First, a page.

In his sacrament meeting message, President Monson counseled the youth relative to missionary service, and gave them specific advice on how best to prepare for their missions. His comments to the youth touched upon such topics as gospel scholarship, getting along with others and keeping the commandments. As he counseled all members to keep the commandments, he quoted John 14:21: "He that hath my commandments, and keepeth them, he it is that loveth me."

For many of the Waddell descendants, the sacrament meeting was the first time they had met "their cousin from Salt Lake City."

Sister Ingles told the Church News that she remembers the visit President Monson made with his parents, G. Spencer and Gladys Condie Monson, to her family's farm. "His grandmother was my mother's sister; that makes us cousins," she said. "My parents would visit Salt Lake City about twice a year and see all our relatives. I remember President Monson's father and mother very well. His father had a quiet nobility - you knew he was a great man. He was very nice, extremely courteous and very kind. His mother was a bundle of energy, and was such a fun person. I was living with President Monson's aunt (Jean Bangerter) when he was called to the Quorum of the Twelve. I remember the day very well; I was working in a bank when Tom's aunt came in to tell me the news. We were excited, and so pleased."

Rosalie Waddell Kaufman and her sisters, Janice Waddell Wilson and Caryl Waddell Hadley, sang a medley of hymns during the sacrament meeting President and Sister Monson attended in Driggs. They were accompanied by their mother, LaRena Waddell, who will soon be 85.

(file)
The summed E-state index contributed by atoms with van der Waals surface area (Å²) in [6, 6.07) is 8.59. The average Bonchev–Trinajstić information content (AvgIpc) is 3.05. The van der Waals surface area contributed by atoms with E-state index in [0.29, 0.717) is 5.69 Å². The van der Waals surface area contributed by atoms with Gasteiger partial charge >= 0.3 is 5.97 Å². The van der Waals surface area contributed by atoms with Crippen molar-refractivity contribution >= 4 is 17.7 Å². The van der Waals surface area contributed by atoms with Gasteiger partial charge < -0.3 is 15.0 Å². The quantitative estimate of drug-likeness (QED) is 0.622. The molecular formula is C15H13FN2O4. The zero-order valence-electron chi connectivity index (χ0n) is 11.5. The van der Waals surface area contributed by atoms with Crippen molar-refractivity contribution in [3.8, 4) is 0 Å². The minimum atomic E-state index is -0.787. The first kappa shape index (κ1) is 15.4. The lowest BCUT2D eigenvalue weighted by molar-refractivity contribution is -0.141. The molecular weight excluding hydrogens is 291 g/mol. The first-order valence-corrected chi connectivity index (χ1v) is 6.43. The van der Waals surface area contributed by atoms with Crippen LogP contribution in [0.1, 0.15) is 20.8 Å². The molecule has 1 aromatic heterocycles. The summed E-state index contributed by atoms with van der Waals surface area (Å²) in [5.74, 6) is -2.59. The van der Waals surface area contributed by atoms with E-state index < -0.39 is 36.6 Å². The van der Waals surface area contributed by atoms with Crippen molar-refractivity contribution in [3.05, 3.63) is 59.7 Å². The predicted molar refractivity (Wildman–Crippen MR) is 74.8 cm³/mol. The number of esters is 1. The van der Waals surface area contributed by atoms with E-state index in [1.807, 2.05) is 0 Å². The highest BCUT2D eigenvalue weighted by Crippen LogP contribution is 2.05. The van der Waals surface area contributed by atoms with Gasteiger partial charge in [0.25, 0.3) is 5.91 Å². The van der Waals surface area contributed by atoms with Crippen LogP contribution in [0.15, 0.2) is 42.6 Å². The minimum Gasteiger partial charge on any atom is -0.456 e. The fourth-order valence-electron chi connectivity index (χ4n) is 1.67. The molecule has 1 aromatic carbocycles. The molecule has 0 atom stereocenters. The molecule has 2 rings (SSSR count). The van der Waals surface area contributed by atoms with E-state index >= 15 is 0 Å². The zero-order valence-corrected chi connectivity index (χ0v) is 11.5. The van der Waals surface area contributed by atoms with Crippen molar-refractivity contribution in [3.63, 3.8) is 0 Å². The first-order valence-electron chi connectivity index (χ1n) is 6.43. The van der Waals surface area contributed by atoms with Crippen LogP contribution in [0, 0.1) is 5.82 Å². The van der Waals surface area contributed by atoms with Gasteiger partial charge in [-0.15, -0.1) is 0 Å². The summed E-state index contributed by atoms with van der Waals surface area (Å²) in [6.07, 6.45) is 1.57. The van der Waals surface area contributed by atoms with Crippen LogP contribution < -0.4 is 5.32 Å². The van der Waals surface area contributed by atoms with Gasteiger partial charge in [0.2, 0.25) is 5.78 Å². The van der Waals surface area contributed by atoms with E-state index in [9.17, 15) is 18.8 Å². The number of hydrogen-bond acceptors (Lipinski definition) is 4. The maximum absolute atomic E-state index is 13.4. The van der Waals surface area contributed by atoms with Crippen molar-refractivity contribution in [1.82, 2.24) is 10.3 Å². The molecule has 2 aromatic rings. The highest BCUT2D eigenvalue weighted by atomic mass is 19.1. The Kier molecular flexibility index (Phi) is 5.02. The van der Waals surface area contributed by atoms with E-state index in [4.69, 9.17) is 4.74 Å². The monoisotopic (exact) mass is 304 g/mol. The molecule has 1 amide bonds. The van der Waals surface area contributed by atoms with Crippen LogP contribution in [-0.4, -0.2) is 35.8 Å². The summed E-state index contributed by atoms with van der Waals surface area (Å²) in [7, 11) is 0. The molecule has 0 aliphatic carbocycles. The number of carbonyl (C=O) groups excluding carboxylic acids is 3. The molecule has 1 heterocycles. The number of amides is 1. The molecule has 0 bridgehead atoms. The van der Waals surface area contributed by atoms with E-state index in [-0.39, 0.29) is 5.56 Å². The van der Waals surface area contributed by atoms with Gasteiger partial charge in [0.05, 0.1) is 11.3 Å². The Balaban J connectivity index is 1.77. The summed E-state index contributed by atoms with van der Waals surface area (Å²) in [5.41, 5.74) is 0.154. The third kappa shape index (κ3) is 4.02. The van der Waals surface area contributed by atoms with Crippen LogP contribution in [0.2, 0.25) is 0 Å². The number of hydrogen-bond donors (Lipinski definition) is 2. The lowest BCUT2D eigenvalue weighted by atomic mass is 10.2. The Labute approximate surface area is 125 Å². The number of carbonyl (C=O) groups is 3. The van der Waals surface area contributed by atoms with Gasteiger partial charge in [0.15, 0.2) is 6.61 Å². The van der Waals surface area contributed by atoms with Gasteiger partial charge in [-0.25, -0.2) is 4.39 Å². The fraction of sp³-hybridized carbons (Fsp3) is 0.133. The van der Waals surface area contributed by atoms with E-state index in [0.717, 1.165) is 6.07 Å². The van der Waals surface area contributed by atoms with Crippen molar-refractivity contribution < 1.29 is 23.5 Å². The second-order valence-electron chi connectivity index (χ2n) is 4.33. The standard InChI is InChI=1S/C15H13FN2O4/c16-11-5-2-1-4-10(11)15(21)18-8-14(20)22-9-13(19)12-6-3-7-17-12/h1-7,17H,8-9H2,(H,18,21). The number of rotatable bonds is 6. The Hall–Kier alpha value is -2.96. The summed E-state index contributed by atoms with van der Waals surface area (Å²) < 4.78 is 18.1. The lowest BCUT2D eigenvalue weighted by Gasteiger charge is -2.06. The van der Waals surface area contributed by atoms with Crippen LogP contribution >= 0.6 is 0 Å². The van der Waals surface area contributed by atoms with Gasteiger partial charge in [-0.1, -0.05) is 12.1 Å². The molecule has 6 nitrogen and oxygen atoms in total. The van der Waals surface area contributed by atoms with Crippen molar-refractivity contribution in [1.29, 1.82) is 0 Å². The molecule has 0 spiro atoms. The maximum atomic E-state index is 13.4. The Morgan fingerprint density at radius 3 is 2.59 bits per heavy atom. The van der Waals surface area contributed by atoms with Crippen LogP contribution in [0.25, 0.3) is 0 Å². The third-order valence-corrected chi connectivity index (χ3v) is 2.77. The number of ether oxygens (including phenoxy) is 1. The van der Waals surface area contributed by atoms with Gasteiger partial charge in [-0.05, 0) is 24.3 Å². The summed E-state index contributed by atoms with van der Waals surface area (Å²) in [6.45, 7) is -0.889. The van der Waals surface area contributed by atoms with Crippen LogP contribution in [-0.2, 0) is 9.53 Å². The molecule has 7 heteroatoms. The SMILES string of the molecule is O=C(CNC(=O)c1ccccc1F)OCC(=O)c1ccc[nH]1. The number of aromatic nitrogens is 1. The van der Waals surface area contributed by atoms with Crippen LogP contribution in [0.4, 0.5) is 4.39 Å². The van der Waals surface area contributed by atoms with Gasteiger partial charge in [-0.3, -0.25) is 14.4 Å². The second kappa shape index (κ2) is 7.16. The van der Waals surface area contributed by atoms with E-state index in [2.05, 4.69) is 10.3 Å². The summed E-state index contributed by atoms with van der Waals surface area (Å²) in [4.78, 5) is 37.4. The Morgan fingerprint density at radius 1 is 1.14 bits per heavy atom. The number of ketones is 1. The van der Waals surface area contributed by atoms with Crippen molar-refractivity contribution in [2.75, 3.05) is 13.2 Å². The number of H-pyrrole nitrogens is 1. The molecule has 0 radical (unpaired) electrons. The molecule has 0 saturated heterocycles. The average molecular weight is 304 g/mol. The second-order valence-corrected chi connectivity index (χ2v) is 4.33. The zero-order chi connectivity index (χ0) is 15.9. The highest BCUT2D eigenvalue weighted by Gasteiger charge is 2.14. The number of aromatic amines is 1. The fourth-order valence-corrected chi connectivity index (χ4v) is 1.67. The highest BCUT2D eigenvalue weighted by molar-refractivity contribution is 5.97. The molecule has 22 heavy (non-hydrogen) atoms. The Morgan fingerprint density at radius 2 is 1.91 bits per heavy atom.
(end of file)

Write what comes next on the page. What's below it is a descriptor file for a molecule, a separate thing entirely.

"We grew up knowing about our cousin in Salt Lake City," Sister Kaufman said. "Our parents lived there for a while, and served in the temple. Daddy would mention seeing President Monson at the temple or speaking with him at one time or another. Our brother, Dix, also spent time in Salt Lake City. He has known President Monson over the years, but Sunday was the first time I've met him personally. I know a lot of other family members had never met him in person. It was a thrill to have him come visit us.

"We've all had a lot of respect for him, and we feel it is an honor to claim him as a cousin."

Driggs Idaho Stake Pres. John McKellar referred to the day President and Sister Monson visited as "a banner day" for the stake. "We have a rich history of LDS tradition here, and this visit certainly will be one of the things that will be underlined in everyone's memory," Pres. McKellar said. "People will talk about this day for a long time to come."

Bishop Kenneth P. Price said: "Many members commented on what a wonderful meeting it was. There was such a wonderful feeling of the Spirit of the Lord being there. The other two bishops - Mark L. Wade of the Driggs 1st Ward and Robert W. Crandall of the Driggs 2nd Ward - and I divided up responsibilities for the meeting. I had the great opportunity to conduct the meeting.

"When I looked over and saw President and Sister Monson enter the chapel, tears came to my eyes. President Monson became a General Authority in 1963, the year I was baptized at age 8. I have admired him ever since I've been a member of the Church. It was a dream come true to be able to meet him.

"When I looked at Sister Monson, I felt the tears welling up again as I thought of all the years of service she has rendered in helping build up the Church, all the sacrifice she has made to allow her husband to serve as he has been called to serve. I felt this outpouring of gratitude for this wonderful woman who has taken care of the homefront for so many years, this noble wife who has stood by her husband's side.

"We'll never forget July 9, 1995. One member told me that she had never felt the Spirit permeate the whole room as it did when President Monson spoke. After the meeting, the whole crowd wanted to shake hands with President Monson. I don't know of anyone who wanted to shake his hand who didn't get that chance."